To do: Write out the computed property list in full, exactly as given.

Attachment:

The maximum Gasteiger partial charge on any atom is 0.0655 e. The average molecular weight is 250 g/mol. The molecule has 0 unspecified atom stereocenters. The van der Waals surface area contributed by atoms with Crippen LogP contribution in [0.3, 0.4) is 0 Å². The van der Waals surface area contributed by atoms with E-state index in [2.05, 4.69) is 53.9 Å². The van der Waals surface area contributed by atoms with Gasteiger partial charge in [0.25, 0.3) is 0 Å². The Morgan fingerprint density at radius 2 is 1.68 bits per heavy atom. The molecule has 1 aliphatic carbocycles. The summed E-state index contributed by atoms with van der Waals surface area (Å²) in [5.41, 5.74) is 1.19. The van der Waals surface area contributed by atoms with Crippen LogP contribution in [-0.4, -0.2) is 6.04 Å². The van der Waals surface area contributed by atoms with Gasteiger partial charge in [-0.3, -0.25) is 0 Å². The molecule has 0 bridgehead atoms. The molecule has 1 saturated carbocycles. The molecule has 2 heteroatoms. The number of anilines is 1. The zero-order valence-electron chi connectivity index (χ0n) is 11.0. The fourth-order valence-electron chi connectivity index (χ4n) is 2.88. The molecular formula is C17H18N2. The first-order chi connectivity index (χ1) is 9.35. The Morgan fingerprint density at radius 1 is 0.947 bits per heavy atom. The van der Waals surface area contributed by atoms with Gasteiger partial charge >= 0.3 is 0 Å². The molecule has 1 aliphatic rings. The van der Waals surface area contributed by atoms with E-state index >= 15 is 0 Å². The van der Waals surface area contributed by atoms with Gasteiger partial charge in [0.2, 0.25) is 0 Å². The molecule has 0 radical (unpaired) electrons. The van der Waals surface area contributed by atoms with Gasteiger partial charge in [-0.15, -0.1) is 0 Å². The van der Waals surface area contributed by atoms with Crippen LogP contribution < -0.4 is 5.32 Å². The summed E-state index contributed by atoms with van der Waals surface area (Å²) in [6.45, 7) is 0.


The maximum Gasteiger partial charge on any atom is 0.0655 e. The average molecular weight is 250 g/mol. The molecule has 0 unspecified atom stereocenters. The van der Waals surface area contributed by atoms with Crippen LogP contribution in [0.3, 0.4) is 0 Å². The van der Waals surface area contributed by atoms with E-state index in [2.05, 4.69) is 53.9 Å². The van der Waals surface area contributed by atoms with Gasteiger partial charge in [0.25, 0.3) is 0 Å². The Morgan fingerprint density at radius 2 is 1.68 bits per heavy atom. The molecule has 1 aliphatic carbocycles. The summed E-state index contributed by atoms with van der Waals surface area (Å²) in [5.41, 5.74) is 1.19. The van der Waals surface area contributed by atoms with Crippen LogP contribution in [-0.4, -0.2) is 6.04 Å². The van der Waals surface area contributed by atoms with Gasteiger partial charge in [-0.3, -0.25) is 0 Å². The molecule has 0 bridgehead atoms. The molecule has 1 saturated carbocycles. The molecule has 2 heteroatoms. The number of anilines is 1. The zero-order valence-electron chi connectivity index (χ0n) is 11.0. The fourth-order valence-electron chi connectivity index (χ4n) is 2.88. The molecular formula is C17H18N2. The first-order chi connectivity index (χ1) is 9.35. The Morgan fingerprint density at radius 1 is 0.947 bits per heavy atom. The van der Waals surface area contributed by atoms with Gasteiger partial charge >= 0.3 is 0 Å². The molecule has 1 aliphatic rings. The van der Waals surface area contributed by atoms with E-state index >= 15 is 0 Å². The van der Waals surface area contributed by atoms with Gasteiger partial charge in [0.2, 0.25) is 0 Å². The molecule has 0 radical (unpaired) electrons. The van der Waals surface area contributed by atoms with Gasteiger partial charge in [-0.15, -0.1) is 0 Å². The van der Waals surface area contributed by atoms with Crippen LogP contribution < -0.4 is 5.32 Å². The summed E-state index contributed by atoms with van der Waals surface area (Å²) in [6.45, 7) is 0.